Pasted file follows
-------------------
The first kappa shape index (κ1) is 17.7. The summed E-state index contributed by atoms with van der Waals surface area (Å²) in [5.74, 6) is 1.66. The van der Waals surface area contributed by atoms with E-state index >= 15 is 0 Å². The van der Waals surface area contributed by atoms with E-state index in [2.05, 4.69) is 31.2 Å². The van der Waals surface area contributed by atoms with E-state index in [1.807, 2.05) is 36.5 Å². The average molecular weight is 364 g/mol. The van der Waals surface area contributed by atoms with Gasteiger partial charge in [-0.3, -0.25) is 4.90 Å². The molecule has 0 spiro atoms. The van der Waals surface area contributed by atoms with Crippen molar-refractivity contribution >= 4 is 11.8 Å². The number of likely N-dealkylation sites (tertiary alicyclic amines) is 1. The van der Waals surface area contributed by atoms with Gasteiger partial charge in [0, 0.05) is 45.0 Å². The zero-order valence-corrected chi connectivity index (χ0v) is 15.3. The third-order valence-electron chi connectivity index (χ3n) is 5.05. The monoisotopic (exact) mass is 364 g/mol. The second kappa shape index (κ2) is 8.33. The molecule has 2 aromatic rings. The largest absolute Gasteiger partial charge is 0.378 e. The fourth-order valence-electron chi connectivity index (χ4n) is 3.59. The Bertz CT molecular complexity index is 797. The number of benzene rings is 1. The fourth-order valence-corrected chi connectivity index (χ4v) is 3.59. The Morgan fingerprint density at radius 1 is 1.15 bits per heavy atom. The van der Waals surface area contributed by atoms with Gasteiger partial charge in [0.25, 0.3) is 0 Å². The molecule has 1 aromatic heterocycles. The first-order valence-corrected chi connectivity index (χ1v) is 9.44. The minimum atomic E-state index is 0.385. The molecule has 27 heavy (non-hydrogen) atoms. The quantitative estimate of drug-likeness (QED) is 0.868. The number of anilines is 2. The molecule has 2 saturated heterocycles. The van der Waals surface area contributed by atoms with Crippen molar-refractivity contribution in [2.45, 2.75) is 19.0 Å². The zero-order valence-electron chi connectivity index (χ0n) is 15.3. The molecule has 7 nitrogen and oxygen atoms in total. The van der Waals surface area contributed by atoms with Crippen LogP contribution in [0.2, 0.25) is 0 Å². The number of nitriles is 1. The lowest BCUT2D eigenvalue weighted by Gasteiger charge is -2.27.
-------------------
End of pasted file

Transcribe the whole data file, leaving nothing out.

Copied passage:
The first kappa shape index (κ1) is 17.7. The summed E-state index contributed by atoms with van der Waals surface area (Å²) in [5.74, 6) is 1.66. The van der Waals surface area contributed by atoms with E-state index >= 15 is 0 Å². The van der Waals surface area contributed by atoms with E-state index in [2.05, 4.69) is 31.2 Å². The van der Waals surface area contributed by atoms with E-state index in [1.807, 2.05) is 36.5 Å². The average molecular weight is 364 g/mol. The van der Waals surface area contributed by atoms with Gasteiger partial charge in [-0.3, -0.25) is 4.90 Å². The molecule has 0 spiro atoms. The van der Waals surface area contributed by atoms with Crippen molar-refractivity contribution >= 4 is 11.8 Å². The number of likely N-dealkylation sites (tertiary alicyclic amines) is 1. The van der Waals surface area contributed by atoms with Gasteiger partial charge in [0, 0.05) is 45.0 Å². The zero-order valence-corrected chi connectivity index (χ0v) is 15.3. The third-order valence-electron chi connectivity index (χ3n) is 5.05. The monoisotopic (exact) mass is 364 g/mol. The second kappa shape index (κ2) is 8.33. The molecule has 2 aromatic rings. The largest absolute Gasteiger partial charge is 0.378 e. The fourth-order valence-electron chi connectivity index (χ4n) is 3.59. The Bertz CT molecular complexity index is 797. The number of benzene rings is 1. The fourth-order valence-corrected chi connectivity index (χ4v) is 3.59. The Morgan fingerprint density at radius 1 is 1.15 bits per heavy atom. The van der Waals surface area contributed by atoms with Gasteiger partial charge in [0.25, 0.3) is 0 Å². The molecule has 1 aromatic heterocycles. The first-order valence-corrected chi connectivity index (χ1v) is 9.44. The minimum atomic E-state index is 0.385. The molecule has 27 heavy (non-hydrogen) atoms. The quantitative estimate of drug-likeness (QED) is 0.868. The number of anilines is 2. The molecule has 2 saturated heterocycles. The van der Waals surface area contributed by atoms with Crippen molar-refractivity contribution in [2.45, 2.75) is 19.0 Å². The zero-order valence-electron chi connectivity index (χ0n) is 15.3. The molecule has 7 nitrogen and oxygen atoms in total. The van der Waals surface area contributed by atoms with Crippen LogP contribution in [0.2, 0.25) is 0 Å². The number of nitriles is 1. The lowest BCUT2D eigenvalue weighted by Gasteiger charge is -2.27.